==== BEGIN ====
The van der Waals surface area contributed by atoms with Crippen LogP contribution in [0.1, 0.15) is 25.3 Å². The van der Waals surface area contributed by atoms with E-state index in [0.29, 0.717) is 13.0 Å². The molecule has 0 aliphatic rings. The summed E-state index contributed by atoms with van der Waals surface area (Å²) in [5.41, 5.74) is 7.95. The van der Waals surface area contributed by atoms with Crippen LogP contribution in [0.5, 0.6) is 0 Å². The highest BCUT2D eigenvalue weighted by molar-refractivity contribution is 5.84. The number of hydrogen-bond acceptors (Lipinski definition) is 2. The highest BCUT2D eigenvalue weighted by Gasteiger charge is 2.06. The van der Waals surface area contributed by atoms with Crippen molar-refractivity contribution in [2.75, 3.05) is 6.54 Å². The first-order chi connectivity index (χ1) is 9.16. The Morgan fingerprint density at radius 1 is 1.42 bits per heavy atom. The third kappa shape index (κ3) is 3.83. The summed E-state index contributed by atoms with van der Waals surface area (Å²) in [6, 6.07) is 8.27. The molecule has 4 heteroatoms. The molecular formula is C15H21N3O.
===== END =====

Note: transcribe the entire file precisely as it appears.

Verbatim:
The van der Waals surface area contributed by atoms with Crippen LogP contribution in [0.1, 0.15) is 25.3 Å². The van der Waals surface area contributed by atoms with E-state index in [0.29, 0.717) is 13.0 Å². The molecule has 0 aliphatic rings. The summed E-state index contributed by atoms with van der Waals surface area (Å²) in [5.41, 5.74) is 7.95. The van der Waals surface area contributed by atoms with Crippen LogP contribution in [0.5, 0.6) is 0 Å². The highest BCUT2D eigenvalue weighted by molar-refractivity contribution is 5.84. The number of hydrogen-bond acceptors (Lipinski definition) is 2. The highest BCUT2D eigenvalue weighted by Gasteiger charge is 2.06. The van der Waals surface area contributed by atoms with Crippen molar-refractivity contribution in [2.75, 3.05) is 6.54 Å². The first-order chi connectivity index (χ1) is 9.16. The Morgan fingerprint density at radius 1 is 1.42 bits per heavy atom. The third kappa shape index (κ3) is 3.83. The summed E-state index contributed by atoms with van der Waals surface area (Å²) in [6, 6.07) is 8.27. The molecule has 4 heteroatoms. The molecular formula is C15H21N3O.